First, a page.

| POSTED BY: ANDREW GRUTTADARO
There are a lot of things that come to mind when you say "R. Kelly." "Fiesta, fiesta;" "It's the freakin' weekend;" this; Trapped in the Closet; that whole business with teenagers; Aziz Ansari's stand-up describing R. Kelly faux-ejaculating on his audience. But one thing that absolutely does not come to mind: wholesome R&B (even though his 2010 Love Letter was admittedly just that). Continuing the R&B epistle theme, Write Me Back is Mr. Kelly singing jams at his most Barry White-est, and it's really too bad.
It's hard to tell if the blame should land on the production or the songwriting or something else but whatever it is, Write Me Back is vapid, unoriginal, and unlike R. Kelly in every way. It's as if his managers sat in a room and said, "Hey, how can we make Robert seem as far away from his persona as possible? Get him to make a Kidz Bop album? Okay, yes! Let's get it done!" I wish I was kidding -- but minus the adult language and themes, "Fool For You" and "Party Jumpin'" (which may win the award for worst song of 2012) sound like they were written by a nine year-old.
It's just sad that a man with so much energy and so much soul has been filtered into this please-everyone state. On "Believe That It's So," R. Kelly sings meaningless platitudes about love like "There's no mountain we can't move," as if his listeners wouldn't immediately recall one of the most iconic R&B songs ever written. As if that isn't enough, the song inexplicably morphs into an ode to clubbing halfway through. You can imagine the thought process -- "half a song for the elders who think I'm too raunchy, then half a song for the people who still want the 'Ignition' in me."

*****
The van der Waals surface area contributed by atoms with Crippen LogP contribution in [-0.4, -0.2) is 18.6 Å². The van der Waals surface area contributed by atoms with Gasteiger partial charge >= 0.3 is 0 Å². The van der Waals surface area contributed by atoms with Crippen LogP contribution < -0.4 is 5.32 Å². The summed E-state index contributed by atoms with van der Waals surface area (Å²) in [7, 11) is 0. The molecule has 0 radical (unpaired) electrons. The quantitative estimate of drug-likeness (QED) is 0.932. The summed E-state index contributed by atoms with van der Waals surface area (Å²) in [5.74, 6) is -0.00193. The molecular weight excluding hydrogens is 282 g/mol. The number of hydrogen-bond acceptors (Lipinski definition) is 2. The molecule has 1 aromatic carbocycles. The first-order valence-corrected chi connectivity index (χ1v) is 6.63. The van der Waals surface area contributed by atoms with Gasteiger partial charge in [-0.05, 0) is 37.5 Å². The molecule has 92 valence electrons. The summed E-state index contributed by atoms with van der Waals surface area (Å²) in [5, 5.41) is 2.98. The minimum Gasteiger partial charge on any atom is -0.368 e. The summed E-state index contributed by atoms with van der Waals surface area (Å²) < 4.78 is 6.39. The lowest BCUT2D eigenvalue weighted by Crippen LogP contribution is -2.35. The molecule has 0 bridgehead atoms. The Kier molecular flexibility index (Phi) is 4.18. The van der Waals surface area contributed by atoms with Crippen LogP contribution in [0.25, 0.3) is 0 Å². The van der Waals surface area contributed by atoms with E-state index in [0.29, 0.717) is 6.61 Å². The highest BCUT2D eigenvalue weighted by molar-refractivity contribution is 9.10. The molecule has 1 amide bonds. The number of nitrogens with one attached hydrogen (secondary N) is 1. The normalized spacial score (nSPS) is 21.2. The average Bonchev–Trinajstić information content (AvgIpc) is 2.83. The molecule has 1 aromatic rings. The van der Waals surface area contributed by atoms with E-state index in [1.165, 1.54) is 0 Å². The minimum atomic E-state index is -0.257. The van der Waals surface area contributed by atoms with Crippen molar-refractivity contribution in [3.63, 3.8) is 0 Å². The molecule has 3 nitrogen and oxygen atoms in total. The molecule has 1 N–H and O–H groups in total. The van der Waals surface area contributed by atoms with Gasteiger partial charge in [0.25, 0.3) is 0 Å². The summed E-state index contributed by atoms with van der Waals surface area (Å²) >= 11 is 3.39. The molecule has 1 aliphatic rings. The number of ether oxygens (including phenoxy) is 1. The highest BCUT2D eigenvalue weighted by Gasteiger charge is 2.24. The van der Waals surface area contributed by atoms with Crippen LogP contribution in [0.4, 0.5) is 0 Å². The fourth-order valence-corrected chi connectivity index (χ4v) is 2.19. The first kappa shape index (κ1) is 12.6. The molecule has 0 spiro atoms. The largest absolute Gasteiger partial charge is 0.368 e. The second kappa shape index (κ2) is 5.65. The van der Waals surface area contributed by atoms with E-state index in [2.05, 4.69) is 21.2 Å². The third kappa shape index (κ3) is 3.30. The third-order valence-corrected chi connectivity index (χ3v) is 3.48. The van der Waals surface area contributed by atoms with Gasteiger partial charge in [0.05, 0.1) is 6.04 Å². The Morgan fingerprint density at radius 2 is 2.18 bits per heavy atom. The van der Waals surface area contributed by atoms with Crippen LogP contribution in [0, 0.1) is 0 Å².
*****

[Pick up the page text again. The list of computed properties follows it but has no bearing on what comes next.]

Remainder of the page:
Write Me Back does have a few moments where not even R. Kelly can hold himself back though. "Believe In Me" and "Green Light" are at the very least authentic and feeling, and "Feelin' Single" is a toe-tapping, lighthearted track that's actually very endearing. But for every "Feelin' Single" there are three songs like "Lady Sunday," which actually sounds like it was written by Andy Samberg (you can even picture him singing it with Chris Parnell and Justin Timberlake, decked out in the "Dick in the Box" outfits).
The album is a simple example of what happens when an artist tries to appease everyone, when someone tries to be something he's not. Write Me Back has none of the grit that old R. Kelly had, none of that "he may do something crazy" unexpectedness we loved about him. Instead, it just sounds like someone had a gun to his head, forcing him to feed the masses with boring R&B songs.